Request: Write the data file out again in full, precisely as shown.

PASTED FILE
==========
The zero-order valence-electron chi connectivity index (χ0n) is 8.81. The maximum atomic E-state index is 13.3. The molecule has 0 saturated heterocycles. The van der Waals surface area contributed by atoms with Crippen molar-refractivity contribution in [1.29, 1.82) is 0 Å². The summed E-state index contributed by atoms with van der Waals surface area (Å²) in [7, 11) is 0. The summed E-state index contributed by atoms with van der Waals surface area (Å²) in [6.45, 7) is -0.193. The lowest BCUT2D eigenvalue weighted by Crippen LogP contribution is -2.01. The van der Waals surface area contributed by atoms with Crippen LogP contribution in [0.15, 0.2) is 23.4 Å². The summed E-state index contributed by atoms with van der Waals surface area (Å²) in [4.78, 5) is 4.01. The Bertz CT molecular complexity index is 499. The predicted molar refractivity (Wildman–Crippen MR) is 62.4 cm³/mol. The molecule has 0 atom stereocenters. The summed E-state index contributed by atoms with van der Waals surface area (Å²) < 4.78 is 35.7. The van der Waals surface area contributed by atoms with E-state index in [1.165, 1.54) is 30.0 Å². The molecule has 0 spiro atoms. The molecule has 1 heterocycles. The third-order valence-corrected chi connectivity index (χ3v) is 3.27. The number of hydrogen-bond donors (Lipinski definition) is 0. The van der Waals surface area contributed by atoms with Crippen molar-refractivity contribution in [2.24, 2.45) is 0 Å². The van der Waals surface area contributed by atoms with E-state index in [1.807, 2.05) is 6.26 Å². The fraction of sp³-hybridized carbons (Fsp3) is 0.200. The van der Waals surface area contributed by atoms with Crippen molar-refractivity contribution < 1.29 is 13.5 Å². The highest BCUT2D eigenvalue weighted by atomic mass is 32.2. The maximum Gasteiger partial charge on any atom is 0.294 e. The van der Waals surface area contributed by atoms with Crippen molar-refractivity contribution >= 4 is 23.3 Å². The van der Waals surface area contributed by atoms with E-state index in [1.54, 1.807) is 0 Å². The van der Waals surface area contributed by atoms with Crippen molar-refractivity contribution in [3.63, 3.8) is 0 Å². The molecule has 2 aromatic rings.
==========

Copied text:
The zero-order valence-electron chi connectivity index (χ0n) is 8.81. The maximum atomic E-state index is 13.3. The molecule has 0 saturated heterocycles. The van der Waals surface area contributed by atoms with Crippen molar-refractivity contribution in [1.29, 1.82) is 0 Å². The summed E-state index contributed by atoms with van der Waals surface area (Å²) in [7, 11) is 0. The summed E-state index contributed by atoms with van der Waals surface area (Å²) in [6.45, 7) is -0.193. The lowest BCUT2D eigenvalue weighted by Crippen LogP contribution is -2.01. The van der Waals surface area contributed by atoms with Crippen LogP contribution in [0.15, 0.2) is 23.4 Å². The summed E-state index contributed by atoms with van der Waals surface area (Å²) in [4.78, 5) is 4.01. The Bertz CT molecular complexity index is 499. The predicted molar refractivity (Wildman–Crippen MR) is 62.4 cm³/mol. The molecule has 0 atom stereocenters. The summed E-state index contributed by atoms with van der Waals surface area (Å²) < 4.78 is 35.7. The van der Waals surface area contributed by atoms with E-state index in [1.165, 1.54) is 30.0 Å². The molecule has 0 spiro atoms. The molecule has 1 heterocycles. The third-order valence-corrected chi connectivity index (χ3v) is 3.27. The number of hydrogen-bond donors (Lipinski definition) is 0. The van der Waals surface area contributed by atoms with Crippen molar-refractivity contribution in [2.24, 2.45) is 0 Å². The van der Waals surface area contributed by atoms with E-state index in [1.807, 2.05) is 6.26 Å². The fraction of sp³-hybridized carbons (Fsp3) is 0.200. The van der Waals surface area contributed by atoms with Crippen molar-refractivity contribution < 1.29 is 13.5 Å². The highest BCUT2D eigenvalue weighted by atomic mass is 32.2. The maximum Gasteiger partial charge on any atom is 0.294 e. The van der Waals surface area contributed by atoms with Crippen molar-refractivity contribution >= 4 is 23.3 Å². The van der Waals surface area contributed by atoms with E-state index in [1.54, 1.807) is 0 Å². The van der Waals surface area contributed by atoms with Crippen molar-refractivity contribution in [3.63, 3.8) is 0 Å². The molecule has 2 aromatic rings.